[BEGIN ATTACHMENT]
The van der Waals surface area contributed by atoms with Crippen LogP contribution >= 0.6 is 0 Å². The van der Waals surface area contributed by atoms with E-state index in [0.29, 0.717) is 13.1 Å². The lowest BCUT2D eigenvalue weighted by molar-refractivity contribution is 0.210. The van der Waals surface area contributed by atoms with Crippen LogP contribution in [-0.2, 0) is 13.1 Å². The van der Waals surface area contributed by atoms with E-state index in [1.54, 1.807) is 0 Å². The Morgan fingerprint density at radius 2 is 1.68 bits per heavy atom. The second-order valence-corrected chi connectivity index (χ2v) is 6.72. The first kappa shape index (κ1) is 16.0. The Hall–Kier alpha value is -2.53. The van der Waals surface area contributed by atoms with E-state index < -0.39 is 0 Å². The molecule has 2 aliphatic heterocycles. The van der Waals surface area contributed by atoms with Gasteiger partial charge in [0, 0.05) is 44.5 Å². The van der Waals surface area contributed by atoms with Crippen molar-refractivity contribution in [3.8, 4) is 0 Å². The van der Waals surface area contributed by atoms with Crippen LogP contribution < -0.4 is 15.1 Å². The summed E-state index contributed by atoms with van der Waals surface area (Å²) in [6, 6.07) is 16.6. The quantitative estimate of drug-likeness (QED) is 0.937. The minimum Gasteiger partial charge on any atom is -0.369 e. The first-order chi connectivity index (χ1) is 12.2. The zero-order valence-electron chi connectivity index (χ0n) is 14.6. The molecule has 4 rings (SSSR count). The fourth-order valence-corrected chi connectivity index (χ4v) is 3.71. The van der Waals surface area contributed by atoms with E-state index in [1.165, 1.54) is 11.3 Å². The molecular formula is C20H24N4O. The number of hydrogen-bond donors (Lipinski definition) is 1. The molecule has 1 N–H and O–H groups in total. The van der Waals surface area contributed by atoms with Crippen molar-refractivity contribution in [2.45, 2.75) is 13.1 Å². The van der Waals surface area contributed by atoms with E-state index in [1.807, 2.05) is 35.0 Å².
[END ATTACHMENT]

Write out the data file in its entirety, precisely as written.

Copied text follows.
The van der Waals surface area contributed by atoms with Crippen LogP contribution >= 0.6 is 0 Å². The van der Waals surface area contributed by atoms with E-state index in [0.29, 0.717) is 13.1 Å². The lowest BCUT2D eigenvalue weighted by molar-refractivity contribution is 0.210. The van der Waals surface area contributed by atoms with Crippen LogP contribution in [-0.2, 0) is 13.1 Å². The van der Waals surface area contributed by atoms with E-state index in [1.54, 1.807) is 0 Å². The Morgan fingerprint density at radius 2 is 1.68 bits per heavy atom. The second-order valence-corrected chi connectivity index (χ2v) is 6.72. The first kappa shape index (κ1) is 16.0. The Hall–Kier alpha value is -2.53. The van der Waals surface area contributed by atoms with E-state index < -0.39 is 0 Å². The molecule has 2 aliphatic heterocycles. The van der Waals surface area contributed by atoms with Gasteiger partial charge in [0, 0.05) is 44.5 Å². The van der Waals surface area contributed by atoms with Crippen molar-refractivity contribution in [3.8, 4) is 0 Å². The van der Waals surface area contributed by atoms with Crippen LogP contribution < -0.4 is 15.1 Å². The summed E-state index contributed by atoms with van der Waals surface area (Å²) in [6, 6.07) is 16.6. The quantitative estimate of drug-likeness (QED) is 0.937. The minimum Gasteiger partial charge on any atom is -0.369 e. The first-order chi connectivity index (χ1) is 12.2. The zero-order valence-electron chi connectivity index (χ0n) is 14.6. The molecule has 4 rings (SSSR count). The fourth-order valence-corrected chi connectivity index (χ4v) is 3.71. The van der Waals surface area contributed by atoms with E-state index in [1.165, 1.54) is 11.3 Å². The molecular formula is C20H24N4O. The number of hydrogen-bond donors (Lipinski definition) is 1. The molecule has 1 N–H and O–H groups in total. The van der Waals surface area contributed by atoms with Crippen molar-refractivity contribution in [2.45, 2.75) is 13.1 Å². The van der Waals surface area contributed by atoms with E-state index in [1.807, 2.05) is 35.0 Å².